The Danish Girl by David Ebershoff

The Danish Girl is not my first experience with David Ebershoff.  I read The 19th Wife about a year ago and was very underwhelmed; I thought it was good, but too long and I wasn’t convinced that the structure was doing it any favors.  So I went into The Danish Girl with a little trepidation.  I was expecting something similar, since like The 19th Wife, this is a historical novel based in fact about real people, but fictionalized to a point.  I’m happy to report, however, that I much preferred with Ebershoff has done here with The Danish Girl.

This is the story of Einar Wegener and his wife Greta.  Both are painters and one day when Greta’s model cancels, she asks her husband to put on the models stockings and shoes so she could finish the painting.  Lili awakens in Einar and he feels much more complete and confident as a woman.  It’s as if something had been missing his whole life and that something is Lili.  I was so impressed by the way Ebershoff told this story – it was perfect.  He was totally sensitive to Einar and Lili, uses all the correct pronouns and does not make this into a freak show.  It is presented as something natural, though challenging.  When Einar becomes the first man to go through gender reassignment surgery, the times he spends in the women’s clinic is some of the most sensitive writing.

There were many times reading this when it felt almost voyeuristic, but I’m not sure that’s a bad thing.  I really felt like I was reading about the real Greta and Lili/Einar, not the fictional.  Like with The 19th Wife, I’m a little preoccupied with what is imagined an what is not.  I’ve read a lot about the actual history since then and it’s just amazing how Lili and Greta changed the world they were living in.

Can I recommend this book?  Absolutely.  Will I be reading more of Ebershoff in the future?  Wouldn’t miss it.  I’m also really excited for the movie that’s coming out about this book with Nicole Kidman as Einar/Lili.

So go read this!:  now | tomorrow | next week | next month | next year | when you’ve exhausted your TBR

Also reviewed by: She’s too fond of books, Bermudiaonion’s weblog, Peeking Between the Pages, Book Addiction, The Zen Leaf.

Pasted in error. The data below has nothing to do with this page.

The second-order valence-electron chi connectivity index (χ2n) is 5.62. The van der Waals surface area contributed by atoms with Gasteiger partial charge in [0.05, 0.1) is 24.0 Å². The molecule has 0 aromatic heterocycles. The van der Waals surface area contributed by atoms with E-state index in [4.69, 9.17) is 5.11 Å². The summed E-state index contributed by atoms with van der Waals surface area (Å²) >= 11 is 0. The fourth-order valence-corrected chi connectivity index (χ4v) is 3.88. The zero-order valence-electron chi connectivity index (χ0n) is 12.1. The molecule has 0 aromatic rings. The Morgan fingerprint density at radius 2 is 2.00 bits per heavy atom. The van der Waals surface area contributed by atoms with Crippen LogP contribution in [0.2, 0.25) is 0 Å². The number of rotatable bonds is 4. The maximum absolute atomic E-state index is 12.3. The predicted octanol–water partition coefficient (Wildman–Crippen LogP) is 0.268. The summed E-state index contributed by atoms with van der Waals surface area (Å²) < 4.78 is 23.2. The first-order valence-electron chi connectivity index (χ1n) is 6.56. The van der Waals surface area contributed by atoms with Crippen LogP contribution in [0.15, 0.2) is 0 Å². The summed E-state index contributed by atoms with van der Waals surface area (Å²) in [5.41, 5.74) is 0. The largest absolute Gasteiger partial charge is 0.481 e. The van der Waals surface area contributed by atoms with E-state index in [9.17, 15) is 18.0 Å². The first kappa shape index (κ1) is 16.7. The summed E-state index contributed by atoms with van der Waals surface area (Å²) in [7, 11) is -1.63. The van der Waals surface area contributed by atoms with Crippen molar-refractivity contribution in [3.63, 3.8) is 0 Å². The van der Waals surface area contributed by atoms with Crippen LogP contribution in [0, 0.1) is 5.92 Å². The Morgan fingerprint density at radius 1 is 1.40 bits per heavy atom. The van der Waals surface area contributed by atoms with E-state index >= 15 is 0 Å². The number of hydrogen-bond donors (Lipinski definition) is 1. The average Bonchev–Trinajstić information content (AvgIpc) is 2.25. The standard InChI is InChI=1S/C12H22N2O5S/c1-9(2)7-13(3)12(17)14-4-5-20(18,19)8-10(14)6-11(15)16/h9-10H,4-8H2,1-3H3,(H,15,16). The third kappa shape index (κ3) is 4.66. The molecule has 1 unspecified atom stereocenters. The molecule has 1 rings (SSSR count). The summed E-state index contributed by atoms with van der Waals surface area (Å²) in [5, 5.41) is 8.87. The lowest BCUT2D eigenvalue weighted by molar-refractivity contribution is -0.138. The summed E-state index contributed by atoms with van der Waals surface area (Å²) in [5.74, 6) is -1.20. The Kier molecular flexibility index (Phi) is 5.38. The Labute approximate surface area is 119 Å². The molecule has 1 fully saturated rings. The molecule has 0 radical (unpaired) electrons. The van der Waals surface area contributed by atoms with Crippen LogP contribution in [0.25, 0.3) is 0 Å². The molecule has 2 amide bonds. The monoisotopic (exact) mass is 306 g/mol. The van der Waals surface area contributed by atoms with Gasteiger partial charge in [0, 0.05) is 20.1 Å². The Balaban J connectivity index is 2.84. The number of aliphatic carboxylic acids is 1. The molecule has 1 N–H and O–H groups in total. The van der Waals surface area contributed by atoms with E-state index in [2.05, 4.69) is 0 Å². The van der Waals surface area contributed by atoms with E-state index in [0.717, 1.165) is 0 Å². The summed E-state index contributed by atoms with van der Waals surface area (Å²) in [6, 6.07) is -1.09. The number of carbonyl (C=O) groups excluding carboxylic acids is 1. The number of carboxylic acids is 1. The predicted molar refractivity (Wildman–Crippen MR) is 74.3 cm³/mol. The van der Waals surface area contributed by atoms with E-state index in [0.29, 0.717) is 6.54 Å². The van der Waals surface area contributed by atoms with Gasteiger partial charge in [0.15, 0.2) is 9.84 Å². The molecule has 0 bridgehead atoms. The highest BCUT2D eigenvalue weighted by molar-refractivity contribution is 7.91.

Thank you to TLC Book Tours for sending me a copy of this book to review.

17 thoughts on “The Danish Girl by David Ebershoff

  1. I had no idea that there was this gender switch going on in this novel! I was really turned off by the reviews of the 19th Wife – but this sounds like a gem!

    Ahh, I’m excited about this one, Lu! Needless to say, great review.

  2. I agree with everything you said in this review. Except the stuff about the 19th Wife as I haven’t read that book and it would be bad for me to agree with stuff said about a book I haven’t read. :D

  3. I’m glad to hear this might be a better book than the 19th Wife. I’ve read Escape by Carolyn Jessop, which was about the FLDS church too, so I was never convinced to read the fiction version of Ebershoff. But I’ve been intrigued by The Danish Girl for a while, so I might just pick it up soon. We’ll see.

    • Mee: That was one of my problems with The 19th Wife, I think. It took a story that had already been told, but not necessarily in a new or exciting way. The Danish Girl, however, is a new story for a lot of people and Ebershoff tells it very successfully!

  4. Ooh, they’re doing a film? Exciting! I bet Nicole Kidman would be good in the role, although I think she’d have been better a few years ago before her face got all frozen.

  5. It’s great to hear that Ebershoff used the correct pronouns. That is so important to the trans community and they say it’s very hurtful when someone calls you “he” when you identify as “she.”

  6. So I had The Danish Girl on my GLBT list and didn’t even realise it was by the same guy who wrote 19th Wife. That makes me not want to read it! Eek! But I guess since you say it’s much better (I haven’t read 19th wife, but flipped thru unsolicited arc and it didn’t seem my style), maaaaaaaaybe I’ll give it a shot. ;)

    • Eva: I really really didn’t like The 19th Wife and my biggest problem was the structure and style of the novel. I had none of those problems with The Danish Girl! Promise!

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